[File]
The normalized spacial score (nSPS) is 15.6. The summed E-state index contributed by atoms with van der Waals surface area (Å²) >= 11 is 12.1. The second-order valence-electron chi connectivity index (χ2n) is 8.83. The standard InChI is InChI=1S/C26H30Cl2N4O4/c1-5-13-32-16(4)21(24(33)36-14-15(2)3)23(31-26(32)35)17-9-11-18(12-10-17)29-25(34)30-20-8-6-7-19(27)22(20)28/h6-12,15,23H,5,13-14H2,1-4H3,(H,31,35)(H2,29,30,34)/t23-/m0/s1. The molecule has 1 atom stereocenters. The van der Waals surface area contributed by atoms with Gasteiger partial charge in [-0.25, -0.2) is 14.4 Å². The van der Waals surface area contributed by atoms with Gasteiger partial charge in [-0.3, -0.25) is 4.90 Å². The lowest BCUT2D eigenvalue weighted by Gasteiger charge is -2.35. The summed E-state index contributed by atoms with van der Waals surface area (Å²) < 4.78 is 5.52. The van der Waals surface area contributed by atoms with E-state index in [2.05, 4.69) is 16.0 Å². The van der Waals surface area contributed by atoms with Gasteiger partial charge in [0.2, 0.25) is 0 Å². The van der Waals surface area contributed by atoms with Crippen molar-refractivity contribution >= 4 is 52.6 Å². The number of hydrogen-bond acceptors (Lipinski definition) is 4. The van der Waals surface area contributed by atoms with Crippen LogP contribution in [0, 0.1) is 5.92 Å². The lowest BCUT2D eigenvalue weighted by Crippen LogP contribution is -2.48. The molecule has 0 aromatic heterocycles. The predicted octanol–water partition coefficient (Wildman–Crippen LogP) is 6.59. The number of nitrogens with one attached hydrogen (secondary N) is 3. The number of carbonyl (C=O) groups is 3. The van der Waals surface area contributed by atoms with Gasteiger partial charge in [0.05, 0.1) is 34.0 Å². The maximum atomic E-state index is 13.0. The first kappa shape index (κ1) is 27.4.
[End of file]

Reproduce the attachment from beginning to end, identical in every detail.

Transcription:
The normalized spacial score (nSPS) is 15.6. The summed E-state index contributed by atoms with van der Waals surface area (Å²) >= 11 is 12.1. The second-order valence-electron chi connectivity index (χ2n) is 8.83. The standard InChI is InChI=1S/C26H30Cl2N4O4/c1-5-13-32-16(4)21(24(33)36-14-15(2)3)23(31-26(32)35)17-9-11-18(12-10-17)29-25(34)30-20-8-6-7-19(27)22(20)28/h6-12,15,23H,5,13-14H2,1-4H3,(H,31,35)(H2,29,30,34)/t23-/m0/s1. The molecule has 1 atom stereocenters. The van der Waals surface area contributed by atoms with Gasteiger partial charge in [-0.25, -0.2) is 14.4 Å². The van der Waals surface area contributed by atoms with Gasteiger partial charge in [-0.3, -0.25) is 4.90 Å². The lowest BCUT2D eigenvalue weighted by Gasteiger charge is -2.35. The summed E-state index contributed by atoms with van der Waals surface area (Å²) < 4.78 is 5.52. The van der Waals surface area contributed by atoms with E-state index in [2.05, 4.69) is 16.0 Å². The van der Waals surface area contributed by atoms with Gasteiger partial charge in [0.2, 0.25) is 0 Å². The van der Waals surface area contributed by atoms with Crippen molar-refractivity contribution >= 4 is 52.6 Å². The number of hydrogen-bond acceptors (Lipinski definition) is 4. The van der Waals surface area contributed by atoms with Crippen LogP contribution in [0, 0.1) is 5.92 Å². The lowest BCUT2D eigenvalue weighted by Crippen LogP contribution is -2.48. The molecule has 0 aromatic heterocycles. The predicted octanol–water partition coefficient (Wildman–Crippen LogP) is 6.59. The number of nitrogens with one attached hydrogen (secondary N) is 3. The number of carbonyl (C=O) groups is 3. The van der Waals surface area contributed by atoms with Gasteiger partial charge in [0.05, 0.1) is 34.0 Å². The maximum atomic E-state index is 13.0. The first kappa shape index (κ1) is 27.4.